Feb 14, 2017

TV Retrospective: "The Young Pope" - Season 1

Jude Law

As the title would suggest, there's a lot about The Young Pope that is hard to take seriously. The story of the first American pope (played by Jude Law) follows his first year as one of the most powerful religious leaders on Earth. It isn't specifically a dyed in the wool story as the story quickly reveals. Pope Lenny is a conflicted man who comes with demons that haunt him. These are demons of being an orphan who feels slighted by his parent's absence. He wants to shake up the world, but soon realizes the value of religion in people's lives. The series may be too blasphemous for hardcore believers - especially if LMFAO is not in your iTunes account - but presents a new and interesting study of faith that is as uneven as it is wonderfully perplexing. It may not be the most exciting show, but it definitely creates one of the most unique experiences of 2017 so far.
Creator Paolo Sorrentino is known for his heady dramas, most notably for the Oscar-winning The Great Beauty. He is someone who is hard to pin down as being of a specific style, let alone someone who would deliver a conventional product. The Young Pope quickly demystifies any doubt as Lenny walks from under a pile of babies to give a speech before the Vatican that is blasphemously against orthodoxy. It is all a dream landscape meant to embody his dark demons, but it also helps to set up the tone of a series that would be closeted about its emotions as time went on. This wasn't just a drama. It was a satire of religious ideals as they conflict with American corporatism. It was also about understanding the guilt of a man who is supposed to be infallible. By the end, there's some sense that maybe Lenny is human after all.
It helps that Jude Law does a great job in the lead role. With his head held high, he manages to make every line sound menacing as well as profound. He is a figure whose idea of power comes more from the pop culture introverts, like Daft Punk and J.D. Salinger. He even drinks a Cherry Coke Zero. The soundtrack slowly backs him up, mixing traditional classical music with contemporary hits that reflect his control of power. Along the way he gains confidence as well as insecurity, and the show becomes a bit redundant in trying to understand what it wants to be. Yet by the end, it is a journey unlike anything else on TV in recent years. It is profound, blasphemous, funny, tragic, and human. It doesn't set out to deconstruct the Catholic Church, but more to show just how it means something different to everyone.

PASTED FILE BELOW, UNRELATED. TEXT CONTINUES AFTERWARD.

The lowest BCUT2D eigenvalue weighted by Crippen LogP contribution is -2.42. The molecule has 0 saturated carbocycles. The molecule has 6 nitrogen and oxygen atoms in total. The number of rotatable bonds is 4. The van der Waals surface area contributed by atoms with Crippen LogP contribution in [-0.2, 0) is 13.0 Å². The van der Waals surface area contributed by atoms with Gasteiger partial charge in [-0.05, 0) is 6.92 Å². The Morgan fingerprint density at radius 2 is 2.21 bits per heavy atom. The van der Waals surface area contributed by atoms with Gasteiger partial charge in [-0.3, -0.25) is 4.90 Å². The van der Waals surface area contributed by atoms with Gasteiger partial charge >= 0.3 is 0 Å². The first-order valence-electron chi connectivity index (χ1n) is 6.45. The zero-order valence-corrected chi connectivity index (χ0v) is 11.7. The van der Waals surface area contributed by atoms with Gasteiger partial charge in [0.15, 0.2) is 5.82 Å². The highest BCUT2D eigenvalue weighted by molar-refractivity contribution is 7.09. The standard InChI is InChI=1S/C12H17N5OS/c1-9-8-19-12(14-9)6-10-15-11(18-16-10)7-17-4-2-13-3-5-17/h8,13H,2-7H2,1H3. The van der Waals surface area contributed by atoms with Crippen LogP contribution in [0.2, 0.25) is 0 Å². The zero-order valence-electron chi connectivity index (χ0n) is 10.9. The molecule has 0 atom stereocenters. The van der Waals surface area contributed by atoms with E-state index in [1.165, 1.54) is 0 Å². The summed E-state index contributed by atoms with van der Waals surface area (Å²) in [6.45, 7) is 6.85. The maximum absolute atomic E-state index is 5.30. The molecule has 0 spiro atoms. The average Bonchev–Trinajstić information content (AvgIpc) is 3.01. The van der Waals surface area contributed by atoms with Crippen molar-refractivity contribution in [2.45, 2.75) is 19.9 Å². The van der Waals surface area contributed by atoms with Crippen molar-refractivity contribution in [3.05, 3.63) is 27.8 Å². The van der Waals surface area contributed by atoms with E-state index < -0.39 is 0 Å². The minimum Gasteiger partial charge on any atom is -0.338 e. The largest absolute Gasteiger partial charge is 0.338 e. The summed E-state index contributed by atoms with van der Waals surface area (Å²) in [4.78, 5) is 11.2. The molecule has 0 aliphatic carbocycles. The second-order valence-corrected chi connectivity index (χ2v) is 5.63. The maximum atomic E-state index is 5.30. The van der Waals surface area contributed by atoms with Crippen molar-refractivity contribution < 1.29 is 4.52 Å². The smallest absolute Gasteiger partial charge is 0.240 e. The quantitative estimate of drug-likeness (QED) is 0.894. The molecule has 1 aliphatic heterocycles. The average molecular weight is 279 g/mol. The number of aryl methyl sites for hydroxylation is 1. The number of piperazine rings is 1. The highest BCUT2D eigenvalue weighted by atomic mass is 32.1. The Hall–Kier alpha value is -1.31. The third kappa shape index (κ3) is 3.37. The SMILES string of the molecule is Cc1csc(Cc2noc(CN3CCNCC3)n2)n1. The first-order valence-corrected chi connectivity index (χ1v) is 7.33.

There are many arcs throughout the season that add weight. For a series based around the pope, there's an awful lot of sexual affairs as well as nudity on tap. Even in the dreamlike landscape, there are moments where the presence of sex becomes a deeper metaphor for something rooted in character. As the show turns the Vatican into a landscape of surreal imagery that includes nuns moving almost mystically - even playing basketball - while having a kangaroo running around the premises. While the classic imagery is something comforting, the small changes that Lenny wishes to bestow upon the church become more staggering as time goes on. By the end, he learns to handle his self-guilt while trying to put on the best image before a crowd; suggesting that they should smile and be happy while embracing the duality of life.
Sorrentino's vision is tough to pin down, and it may be better off for it. It may at times be a frustrating, unpredictable show, yet it never feels dull. If the images aren't cracking with life, there's introspection projected through the imagery. The Young Pope even features powerful voice-over work by Law that manages to take his increasingly mature sermons and explores deeper meaning in spirituality. It isn't always seen, and it sometimes is hokey. However, it still has a profound and meditative agenda, and the series manages to relish in the best of its intentions. It's a dreamland that is neither attacking the church nor suggesting that it's flawless. It is a perfect commodity of the struggle religious people face when dealing with their own past.
While HBO bills the show as a miniseries, the rumors about season two more than suggest that Pope Lenny's journey isn't over yet. It is tough to say where things will go, but at least the show has managed to convey so much in its brief existence. It may be a satire, but it's also mature drama. Law gives one of his career best performances, and he manages to even do so while walking confidently through the opening credits to a remixed version of Jimi Hendrix's "All Along the Watchtower." This is a show unlike any other, and it's easy to give it points on innovation alone. Still, it managed to stand out as a show with purpose and craft despite a silly title. It may not be perfect, but it's unforgettable at worst.


Overall Rating: 3.5 out of 5 

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